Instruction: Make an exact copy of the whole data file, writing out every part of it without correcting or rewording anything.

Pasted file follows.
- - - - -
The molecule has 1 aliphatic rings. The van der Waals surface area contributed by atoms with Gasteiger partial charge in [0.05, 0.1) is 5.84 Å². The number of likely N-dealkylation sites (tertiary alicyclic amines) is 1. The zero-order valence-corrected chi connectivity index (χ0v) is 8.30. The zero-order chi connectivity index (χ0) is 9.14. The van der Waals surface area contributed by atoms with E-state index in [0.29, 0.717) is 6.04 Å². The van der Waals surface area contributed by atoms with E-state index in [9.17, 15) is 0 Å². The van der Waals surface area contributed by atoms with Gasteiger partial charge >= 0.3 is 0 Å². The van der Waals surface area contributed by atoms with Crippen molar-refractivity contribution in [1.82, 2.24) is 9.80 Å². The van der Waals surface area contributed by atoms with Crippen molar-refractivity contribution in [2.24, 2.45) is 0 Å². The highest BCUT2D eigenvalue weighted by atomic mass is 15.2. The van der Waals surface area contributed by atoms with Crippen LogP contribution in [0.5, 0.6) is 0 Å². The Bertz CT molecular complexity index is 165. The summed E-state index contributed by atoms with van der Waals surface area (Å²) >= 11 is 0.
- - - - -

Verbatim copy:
The molecule has 1 aliphatic rings. The van der Waals surface area contributed by atoms with Gasteiger partial charge in [0.05, 0.1) is 5.84 Å². The number of likely N-dealkylation sites (tertiary alicyclic amines) is 1. The zero-order valence-corrected chi connectivity index (χ0v) is 8.30. The zero-order chi connectivity index (χ0) is 9.14. The van der Waals surface area contributed by atoms with E-state index in [0.29, 0.717) is 6.04 Å². The van der Waals surface area contributed by atoms with E-state index in [9.17, 15) is 0 Å². The van der Waals surface area contributed by atoms with Gasteiger partial charge >= 0.3 is 0 Å². The van der Waals surface area contributed by atoms with Crippen molar-refractivity contribution in [1.82, 2.24) is 9.80 Å². The van der Waals surface area contributed by atoms with Crippen molar-refractivity contribution in [2.24, 2.45) is 0 Å². The highest BCUT2D eigenvalue weighted by atomic mass is 15.2. The van der Waals surface area contributed by atoms with Crippen LogP contribution in [0.5, 0.6) is 0 Å². The Bertz CT molecular complexity index is 165. The summed E-state index contributed by atoms with van der Waals surface area (Å²) >= 11 is 0.